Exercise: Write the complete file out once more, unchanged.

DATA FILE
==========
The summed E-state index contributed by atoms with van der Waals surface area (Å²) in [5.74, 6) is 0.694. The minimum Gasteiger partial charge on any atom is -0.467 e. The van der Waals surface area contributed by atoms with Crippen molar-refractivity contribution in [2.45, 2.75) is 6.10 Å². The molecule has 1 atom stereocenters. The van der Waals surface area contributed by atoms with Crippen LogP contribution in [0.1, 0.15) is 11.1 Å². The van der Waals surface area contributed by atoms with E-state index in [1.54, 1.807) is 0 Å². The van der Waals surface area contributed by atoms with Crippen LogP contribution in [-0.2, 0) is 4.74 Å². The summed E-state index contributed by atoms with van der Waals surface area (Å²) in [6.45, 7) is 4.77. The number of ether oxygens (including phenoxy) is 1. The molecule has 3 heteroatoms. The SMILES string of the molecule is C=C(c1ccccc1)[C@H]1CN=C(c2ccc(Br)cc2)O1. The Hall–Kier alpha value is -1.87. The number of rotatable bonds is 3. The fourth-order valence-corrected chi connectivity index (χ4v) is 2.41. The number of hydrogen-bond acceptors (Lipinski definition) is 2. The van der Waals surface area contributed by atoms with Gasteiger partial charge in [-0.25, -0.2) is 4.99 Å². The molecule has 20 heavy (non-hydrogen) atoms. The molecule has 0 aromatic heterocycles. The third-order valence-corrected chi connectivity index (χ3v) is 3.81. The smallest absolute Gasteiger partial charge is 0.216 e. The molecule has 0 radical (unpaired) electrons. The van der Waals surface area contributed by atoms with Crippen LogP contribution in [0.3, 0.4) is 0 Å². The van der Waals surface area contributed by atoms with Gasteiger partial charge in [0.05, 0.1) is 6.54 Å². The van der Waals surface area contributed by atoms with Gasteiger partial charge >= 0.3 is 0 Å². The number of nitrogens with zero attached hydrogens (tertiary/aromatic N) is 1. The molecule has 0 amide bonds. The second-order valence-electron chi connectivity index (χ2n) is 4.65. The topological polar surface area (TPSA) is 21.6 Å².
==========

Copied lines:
The summed E-state index contributed by atoms with van der Waals surface area (Å²) in [5.74, 6) is 0.694. The minimum Gasteiger partial charge on any atom is -0.467 e. The van der Waals surface area contributed by atoms with Crippen molar-refractivity contribution in [2.45, 2.75) is 6.10 Å². The molecule has 1 atom stereocenters. The van der Waals surface area contributed by atoms with Crippen LogP contribution in [0.1, 0.15) is 11.1 Å². The van der Waals surface area contributed by atoms with E-state index in [1.54, 1.807) is 0 Å². The van der Waals surface area contributed by atoms with Crippen LogP contribution in [-0.2, 0) is 4.74 Å². The summed E-state index contributed by atoms with van der Waals surface area (Å²) in [6.45, 7) is 4.77. The number of ether oxygens (including phenoxy) is 1. The molecule has 3 heteroatoms. The SMILES string of the molecule is C=C(c1ccccc1)[C@H]1CN=C(c2ccc(Br)cc2)O1. The Hall–Kier alpha value is -1.87. The number of rotatable bonds is 3. The fourth-order valence-corrected chi connectivity index (χ4v) is 2.41. The number of hydrogen-bond acceptors (Lipinski definition) is 2. The van der Waals surface area contributed by atoms with Gasteiger partial charge in [-0.25, -0.2) is 4.99 Å². The molecule has 20 heavy (non-hydrogen) atoms. The molecule has 0 aromatic heterocycles. The third-order valence-corrected chi connectivity index (χ3v) is 3.81. The smallest absolute Gasteiger partial charge is 0.216 e. The molecule has 0 radical (unpaired) electrons. The van der Waals surface area contributed by atoms with Crippen LogP contribution in [0.3, 0.4) is 0 Å². The van der Waals surface area contributed by atoms with Gasteiger partial charge in [0.05, 0.1) is 6.54 Å². The van der Waals surface area contributed by atoms with Gasteiger partial charge >= 0.3 is 0 Å². The number of nitrogens with zero attached hydrogens (tertiary/aromatic N) is 1. The molecule has 0 amide bonds. The second-order valence-electron chi connectivity index (χ2n) is 4.65. The topological polar surface area (TPSA) is 21.6 Å².